Game 9: Rangers at DevilsFebruary 5, 2013, by
2012-2013 Records: Devils (4-1-3), Rangers (4-4-0)
NYR Leading Scorer: Marian Gaborik (5-3-8)
NJD Leading Scorer: David Clarkson (5-4-9)
NYR Goaltender: Henrik Lundqvist (7 GP, 2.79 GAA, .904 SV%)
NJD Goaltender: Martin Broedeur (6 GP, 2.75 GAA, .899 SV%)
Preview: The Devils are an interesting team. They always lose someone important to their club, their goalie is 40, but yet they always find a way to win. This year is no different at 4-1-3, although that’s really just the same 4-4 that the Rangers are at. This offseason, the Devils lost Zach Parise and pretty much their entire coaching staff, but they still keep chugging along.
The Devils are also an interesting team because of the way they play. Gone are the days of the Devils playing the neutral zone trap for an entire game. The Devils use two separate forechecking systems. In the early going –and as we saw last year in the playoffs– the Devils play a 2-1-2 forecheck, the same system that the Rangers play. This strategy is designed to create turnovers from sending two forecheckers deep and having a roamer around the high slot to capitalize on bad passes.
Once the Devils get a lead, they switch forechecking strategies, much like the Flyers. However, unlike the Flyers –who switch to a 2-3 LW lock– the Devils switch to a 1-2-2 hybrid trap. This strategy is designed to disrupt offensive breakouts and clog up the neutral zone.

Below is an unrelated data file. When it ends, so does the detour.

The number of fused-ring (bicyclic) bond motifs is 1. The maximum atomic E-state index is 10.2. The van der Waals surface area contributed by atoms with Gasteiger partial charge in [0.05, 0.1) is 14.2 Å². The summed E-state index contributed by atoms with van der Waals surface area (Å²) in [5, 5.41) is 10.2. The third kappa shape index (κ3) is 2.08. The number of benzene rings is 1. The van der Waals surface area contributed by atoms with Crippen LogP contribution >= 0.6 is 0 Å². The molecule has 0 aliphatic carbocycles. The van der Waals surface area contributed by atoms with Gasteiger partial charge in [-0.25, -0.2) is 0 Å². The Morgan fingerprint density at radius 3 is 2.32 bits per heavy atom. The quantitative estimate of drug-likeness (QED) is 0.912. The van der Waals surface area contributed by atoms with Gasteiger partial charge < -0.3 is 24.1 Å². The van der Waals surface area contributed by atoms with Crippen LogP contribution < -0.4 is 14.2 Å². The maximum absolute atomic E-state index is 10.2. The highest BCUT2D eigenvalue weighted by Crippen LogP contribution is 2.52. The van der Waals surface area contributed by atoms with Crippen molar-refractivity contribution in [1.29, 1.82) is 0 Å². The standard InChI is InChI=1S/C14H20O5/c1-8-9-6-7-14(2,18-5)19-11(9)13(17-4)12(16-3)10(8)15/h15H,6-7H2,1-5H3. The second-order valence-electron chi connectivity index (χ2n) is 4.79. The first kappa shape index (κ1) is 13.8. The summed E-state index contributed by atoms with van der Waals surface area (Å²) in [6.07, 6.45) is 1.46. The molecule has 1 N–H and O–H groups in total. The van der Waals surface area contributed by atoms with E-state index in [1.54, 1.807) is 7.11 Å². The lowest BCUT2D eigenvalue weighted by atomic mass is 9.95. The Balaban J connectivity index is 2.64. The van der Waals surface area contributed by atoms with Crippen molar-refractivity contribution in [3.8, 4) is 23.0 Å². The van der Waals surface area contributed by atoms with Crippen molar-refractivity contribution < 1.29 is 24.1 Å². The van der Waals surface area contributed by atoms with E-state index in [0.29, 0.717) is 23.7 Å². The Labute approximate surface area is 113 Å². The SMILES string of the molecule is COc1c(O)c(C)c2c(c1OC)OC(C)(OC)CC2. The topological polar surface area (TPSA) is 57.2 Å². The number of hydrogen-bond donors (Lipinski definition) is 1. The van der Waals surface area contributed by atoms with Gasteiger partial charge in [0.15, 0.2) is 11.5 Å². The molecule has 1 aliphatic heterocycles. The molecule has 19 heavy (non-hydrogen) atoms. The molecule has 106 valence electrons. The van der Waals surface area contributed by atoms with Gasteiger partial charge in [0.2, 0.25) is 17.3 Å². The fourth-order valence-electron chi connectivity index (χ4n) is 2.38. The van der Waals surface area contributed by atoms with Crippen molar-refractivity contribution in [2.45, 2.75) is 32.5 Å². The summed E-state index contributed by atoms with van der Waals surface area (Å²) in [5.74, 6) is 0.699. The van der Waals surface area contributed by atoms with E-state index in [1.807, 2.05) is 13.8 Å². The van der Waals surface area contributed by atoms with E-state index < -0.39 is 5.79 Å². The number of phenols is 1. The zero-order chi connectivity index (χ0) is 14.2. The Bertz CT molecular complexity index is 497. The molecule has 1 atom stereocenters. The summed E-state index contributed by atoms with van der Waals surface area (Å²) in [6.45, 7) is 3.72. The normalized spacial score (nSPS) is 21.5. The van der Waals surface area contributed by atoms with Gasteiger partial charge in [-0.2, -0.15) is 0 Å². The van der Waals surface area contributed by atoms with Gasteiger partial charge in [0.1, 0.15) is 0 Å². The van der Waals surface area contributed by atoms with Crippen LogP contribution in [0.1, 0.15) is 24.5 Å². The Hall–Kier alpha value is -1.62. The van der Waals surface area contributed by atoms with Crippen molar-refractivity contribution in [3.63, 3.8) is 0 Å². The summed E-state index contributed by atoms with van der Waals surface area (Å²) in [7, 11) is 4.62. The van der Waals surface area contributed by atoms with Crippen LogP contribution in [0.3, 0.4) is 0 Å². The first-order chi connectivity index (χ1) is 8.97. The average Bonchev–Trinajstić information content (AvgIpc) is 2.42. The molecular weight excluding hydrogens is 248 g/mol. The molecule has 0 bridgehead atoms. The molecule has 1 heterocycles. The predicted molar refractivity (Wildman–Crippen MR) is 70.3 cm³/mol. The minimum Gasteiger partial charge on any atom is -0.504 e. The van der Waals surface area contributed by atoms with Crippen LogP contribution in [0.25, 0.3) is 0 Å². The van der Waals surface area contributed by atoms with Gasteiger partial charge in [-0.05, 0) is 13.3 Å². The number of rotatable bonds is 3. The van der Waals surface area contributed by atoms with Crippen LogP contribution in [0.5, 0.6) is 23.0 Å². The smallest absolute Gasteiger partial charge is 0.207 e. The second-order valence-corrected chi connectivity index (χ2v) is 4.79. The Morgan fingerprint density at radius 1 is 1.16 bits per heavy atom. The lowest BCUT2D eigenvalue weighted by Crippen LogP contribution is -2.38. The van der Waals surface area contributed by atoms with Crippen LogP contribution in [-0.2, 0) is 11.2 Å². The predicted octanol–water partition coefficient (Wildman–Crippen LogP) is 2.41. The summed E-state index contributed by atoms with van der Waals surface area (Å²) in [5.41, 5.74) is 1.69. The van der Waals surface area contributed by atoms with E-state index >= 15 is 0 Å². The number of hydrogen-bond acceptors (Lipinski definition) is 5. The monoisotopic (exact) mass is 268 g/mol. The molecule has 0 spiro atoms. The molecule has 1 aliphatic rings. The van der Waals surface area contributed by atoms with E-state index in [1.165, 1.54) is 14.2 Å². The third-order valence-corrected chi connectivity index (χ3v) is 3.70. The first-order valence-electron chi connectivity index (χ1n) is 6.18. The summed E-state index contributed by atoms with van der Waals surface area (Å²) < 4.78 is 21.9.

The similarities continue in their own end as well. The Devils –much like the Rangers– play a shot-blocking collapsing box style. However, unlike the Rangers, the Devils’ wingers have the freedom to attack the point if the matchup is right (i.e.: When a slow-footed defenseman is out on the ice).
In the end, the Devils are a lot like the Rangers nowadays. The only real difference is the Rangers do not alter their strategy based on the score or the clock. They both will rely on their big names (Kovalchuk, Zajac, Clarkson, Henrique, Elias) to light the lamp, and use their depth to stifle the opposition. Where the Devils are exploitable is on the blue line. They have a solid top-four, but that bottom pairing leaves a lot to be desired.
Sound familiar? It should.
Fun Fact: Random people ask to borrow your phone in Newark.
Crazy Thought: Still hoping for a powerplay goal.
Opposition Blog: In Lou We Trust